Enhances sleep quality. Looking for better sleep? Research shows that regular moderate exercise has a positive impact on sleep quality - making it easier to fall asleep and stay asleep. Thus, it’s no surprise that many find meditative walking in the early evening hours to be an effective practice for winding down, clearing the mind, and preparing for bed.

Makes exercise more enjoyable. People often give up on their fitness routines because they aren’t fun or enjoyable. Could walking meditation help? Well, according to a 2018 study, people who listen to mindfulness recordings while doing short, 10-minute walks on a treadmill find the activity to be more enjoyable. This increased their willingness to exercise again in the future.

Boosts creativity. There’s ample research to suggest that mindfulness stokes feelings of creativity. Likewise, physical activity is known to spark creative thoughts. Thus, the combination of walking and meditation is believed to directly boost creativity at an accelerated rate.

These are just a few of the documented perks. If you speak with those who practice walking meditation on a regular basis, you’ll hear a variety of other physical and emotional benefits. Give it a try and see for yourself!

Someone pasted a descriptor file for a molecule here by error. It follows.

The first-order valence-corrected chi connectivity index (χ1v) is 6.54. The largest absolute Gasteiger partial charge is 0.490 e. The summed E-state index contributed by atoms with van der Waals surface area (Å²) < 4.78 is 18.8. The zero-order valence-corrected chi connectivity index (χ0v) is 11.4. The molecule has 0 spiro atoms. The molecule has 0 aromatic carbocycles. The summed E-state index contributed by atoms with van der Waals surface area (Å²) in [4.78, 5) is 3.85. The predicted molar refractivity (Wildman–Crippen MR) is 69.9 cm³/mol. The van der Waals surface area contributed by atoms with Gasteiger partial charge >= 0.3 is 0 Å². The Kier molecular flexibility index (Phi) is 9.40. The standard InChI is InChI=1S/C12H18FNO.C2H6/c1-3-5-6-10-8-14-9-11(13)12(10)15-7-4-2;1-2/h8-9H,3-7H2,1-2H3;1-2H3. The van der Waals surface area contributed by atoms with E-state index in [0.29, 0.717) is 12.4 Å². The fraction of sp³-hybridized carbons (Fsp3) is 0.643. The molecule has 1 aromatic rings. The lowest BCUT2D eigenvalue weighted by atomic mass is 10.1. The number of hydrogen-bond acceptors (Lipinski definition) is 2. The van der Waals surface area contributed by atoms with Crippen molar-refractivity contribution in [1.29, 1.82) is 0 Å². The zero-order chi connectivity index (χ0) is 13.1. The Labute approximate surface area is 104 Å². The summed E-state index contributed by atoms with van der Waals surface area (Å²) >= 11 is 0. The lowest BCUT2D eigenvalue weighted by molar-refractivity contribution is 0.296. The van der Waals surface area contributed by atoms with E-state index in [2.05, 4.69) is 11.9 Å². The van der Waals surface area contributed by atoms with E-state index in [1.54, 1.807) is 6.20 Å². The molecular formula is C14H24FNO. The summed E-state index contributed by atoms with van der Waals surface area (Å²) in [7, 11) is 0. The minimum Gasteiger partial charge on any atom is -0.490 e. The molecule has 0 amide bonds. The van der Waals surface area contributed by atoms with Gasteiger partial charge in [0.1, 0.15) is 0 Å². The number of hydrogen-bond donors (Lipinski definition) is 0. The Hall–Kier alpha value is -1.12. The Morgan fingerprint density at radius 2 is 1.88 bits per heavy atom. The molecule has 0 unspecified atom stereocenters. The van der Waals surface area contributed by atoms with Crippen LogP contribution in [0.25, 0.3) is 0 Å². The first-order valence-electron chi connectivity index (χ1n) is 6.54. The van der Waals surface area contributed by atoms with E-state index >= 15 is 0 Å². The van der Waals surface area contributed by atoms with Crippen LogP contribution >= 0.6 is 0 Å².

6 Tips for Practicing Walking Meditation

The beauty of walking meditation is that there’s room for creativity and personalization. While the basic principles remain the same, you have the freedom to adapt the structure to fit your needs. Here are some tips to help you get started:

1. Pick the Right Location

The first step is to pick a place where you can practice walking meditation. Here are a few factors to consider:

• Look for a place that’s fairly flat with as few obstacles as possible. This reduces the amount of physical and mental energy you have to divert away from the meditative practice.